So what do these ancient yogic texts tell us about our diet and lifestyle choices?
This means non-violence in thoughts, actions and words. This is the first of the 5 Yamas:
- Ahimsa – Non violence
- Satya – Truthfulness
- Asteya – Not stealing and not taking what is freely given, including the opposition of exploitation, social injustice and oppression
- Brahmacarya – Continence to overcome desires
- Aparigraha – Non coveting to let go of everything we do not need
The Yamas are the great, mighty, universal vows, unconditioned by place, time and class. So to truly practice yoga one must adopt ahimsa.
In it’s most literal sense ahimsa forbids any harm or wrong doing to any living being and as such many interpret this to mean all yogis should be vegan. In adopting ahimsa we should be compassionate to all sentient beings and as such purchasing food and products which have killed or harmed animals would not be in accordance with ahimsa. However, the text does not explicitly say to practice and reach yoga you can not eat meat, dairy or eggs.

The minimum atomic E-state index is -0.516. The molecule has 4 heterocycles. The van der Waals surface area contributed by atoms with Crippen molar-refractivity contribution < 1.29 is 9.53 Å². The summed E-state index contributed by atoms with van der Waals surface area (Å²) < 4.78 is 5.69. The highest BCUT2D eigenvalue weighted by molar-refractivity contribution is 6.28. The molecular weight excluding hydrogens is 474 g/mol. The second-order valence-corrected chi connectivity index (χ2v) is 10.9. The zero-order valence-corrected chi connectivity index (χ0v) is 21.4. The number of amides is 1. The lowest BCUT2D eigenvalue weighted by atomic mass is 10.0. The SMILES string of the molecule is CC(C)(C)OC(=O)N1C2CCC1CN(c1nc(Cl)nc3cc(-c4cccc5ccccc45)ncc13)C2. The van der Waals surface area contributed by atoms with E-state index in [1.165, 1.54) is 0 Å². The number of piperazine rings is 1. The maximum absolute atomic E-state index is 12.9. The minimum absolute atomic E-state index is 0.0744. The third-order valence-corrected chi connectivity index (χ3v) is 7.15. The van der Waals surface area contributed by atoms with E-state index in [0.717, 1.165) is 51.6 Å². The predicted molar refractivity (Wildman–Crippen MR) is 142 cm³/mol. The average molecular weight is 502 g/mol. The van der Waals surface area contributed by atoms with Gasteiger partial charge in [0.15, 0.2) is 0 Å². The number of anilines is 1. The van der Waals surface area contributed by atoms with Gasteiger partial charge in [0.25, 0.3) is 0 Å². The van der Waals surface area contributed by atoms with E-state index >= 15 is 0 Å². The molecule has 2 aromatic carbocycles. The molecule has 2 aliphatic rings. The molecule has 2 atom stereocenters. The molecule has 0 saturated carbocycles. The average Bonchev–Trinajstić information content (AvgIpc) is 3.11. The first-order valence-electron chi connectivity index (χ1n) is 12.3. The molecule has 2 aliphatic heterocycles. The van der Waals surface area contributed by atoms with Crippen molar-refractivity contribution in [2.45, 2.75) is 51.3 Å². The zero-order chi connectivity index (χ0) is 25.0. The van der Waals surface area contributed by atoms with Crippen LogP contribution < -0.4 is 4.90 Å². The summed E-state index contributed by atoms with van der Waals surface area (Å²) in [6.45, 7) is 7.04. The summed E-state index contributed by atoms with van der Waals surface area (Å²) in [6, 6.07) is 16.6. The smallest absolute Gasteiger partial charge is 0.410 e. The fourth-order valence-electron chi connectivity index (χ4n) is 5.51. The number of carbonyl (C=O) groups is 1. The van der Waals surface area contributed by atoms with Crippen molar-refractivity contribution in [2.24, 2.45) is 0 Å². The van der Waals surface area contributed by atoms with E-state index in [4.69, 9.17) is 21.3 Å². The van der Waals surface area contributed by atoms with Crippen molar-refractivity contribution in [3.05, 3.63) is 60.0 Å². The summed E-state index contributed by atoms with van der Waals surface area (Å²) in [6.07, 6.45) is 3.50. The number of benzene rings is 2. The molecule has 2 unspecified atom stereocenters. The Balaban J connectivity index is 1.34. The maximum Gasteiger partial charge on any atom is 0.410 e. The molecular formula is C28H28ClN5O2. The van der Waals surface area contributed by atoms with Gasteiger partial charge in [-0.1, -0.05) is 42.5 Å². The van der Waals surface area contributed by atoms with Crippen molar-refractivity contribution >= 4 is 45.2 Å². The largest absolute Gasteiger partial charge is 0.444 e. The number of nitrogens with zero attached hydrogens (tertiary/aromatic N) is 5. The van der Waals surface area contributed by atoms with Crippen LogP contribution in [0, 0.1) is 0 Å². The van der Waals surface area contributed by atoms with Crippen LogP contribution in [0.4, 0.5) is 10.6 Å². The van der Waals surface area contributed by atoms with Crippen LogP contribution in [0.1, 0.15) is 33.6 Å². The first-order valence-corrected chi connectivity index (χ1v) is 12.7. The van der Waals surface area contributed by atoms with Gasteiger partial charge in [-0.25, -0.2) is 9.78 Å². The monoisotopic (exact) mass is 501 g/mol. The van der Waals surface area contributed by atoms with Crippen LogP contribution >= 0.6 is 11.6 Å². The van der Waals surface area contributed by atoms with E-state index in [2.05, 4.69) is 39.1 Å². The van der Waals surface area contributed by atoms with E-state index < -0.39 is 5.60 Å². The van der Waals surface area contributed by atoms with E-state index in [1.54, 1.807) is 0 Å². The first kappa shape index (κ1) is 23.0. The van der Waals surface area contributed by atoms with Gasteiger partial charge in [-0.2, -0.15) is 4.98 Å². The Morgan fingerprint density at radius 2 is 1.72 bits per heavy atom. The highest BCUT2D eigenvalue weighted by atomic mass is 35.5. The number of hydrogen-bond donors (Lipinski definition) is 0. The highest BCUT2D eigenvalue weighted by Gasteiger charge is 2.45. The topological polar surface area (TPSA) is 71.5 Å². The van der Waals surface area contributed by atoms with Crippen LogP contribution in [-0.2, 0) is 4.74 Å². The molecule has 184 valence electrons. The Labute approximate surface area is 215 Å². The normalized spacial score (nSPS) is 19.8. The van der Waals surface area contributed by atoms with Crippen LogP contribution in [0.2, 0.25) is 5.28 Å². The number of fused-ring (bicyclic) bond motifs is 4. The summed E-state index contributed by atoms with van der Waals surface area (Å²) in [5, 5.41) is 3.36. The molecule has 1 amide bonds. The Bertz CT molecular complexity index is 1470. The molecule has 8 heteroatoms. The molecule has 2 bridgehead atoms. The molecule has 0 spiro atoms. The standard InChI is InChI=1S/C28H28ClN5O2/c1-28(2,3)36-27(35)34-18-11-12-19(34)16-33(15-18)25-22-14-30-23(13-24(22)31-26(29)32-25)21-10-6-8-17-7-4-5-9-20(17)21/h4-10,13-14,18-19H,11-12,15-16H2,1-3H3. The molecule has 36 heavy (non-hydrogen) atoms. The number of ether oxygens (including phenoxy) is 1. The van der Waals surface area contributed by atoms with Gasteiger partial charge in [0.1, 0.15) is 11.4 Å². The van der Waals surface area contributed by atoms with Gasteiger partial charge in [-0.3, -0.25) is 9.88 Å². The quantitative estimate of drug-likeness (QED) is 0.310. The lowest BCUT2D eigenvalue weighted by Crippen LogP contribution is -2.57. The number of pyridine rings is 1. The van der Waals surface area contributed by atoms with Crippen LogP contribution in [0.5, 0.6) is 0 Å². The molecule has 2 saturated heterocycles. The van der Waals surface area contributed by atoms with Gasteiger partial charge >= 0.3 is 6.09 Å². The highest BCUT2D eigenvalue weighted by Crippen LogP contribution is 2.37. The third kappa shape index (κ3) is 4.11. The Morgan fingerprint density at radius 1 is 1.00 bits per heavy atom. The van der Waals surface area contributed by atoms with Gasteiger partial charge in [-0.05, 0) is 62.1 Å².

Sattvic, Rajasic and Tamasic Food
Sympathy for all beings and non-violence is echoed in the Bhagavid Gita which also tells us it that there are 3 types of food: Sattvic or pure food, rajasic or stimulating food and tamasic or impure, rotten food. Chapter 17, states:
“Men who are pure like food which is pure: which gives heath, mental power, strength and long life, which has taste, is soothing and nourishing, and which makes glad the heart of man.
Men of Rajas like food of Rajas: acid and sharp, and salty and dry, and which brings heaviness and sickness and pain.
Men of darkness eat food which is stale and tasteless, which is rotten and left overnight, impure, unfit for holy offerings.”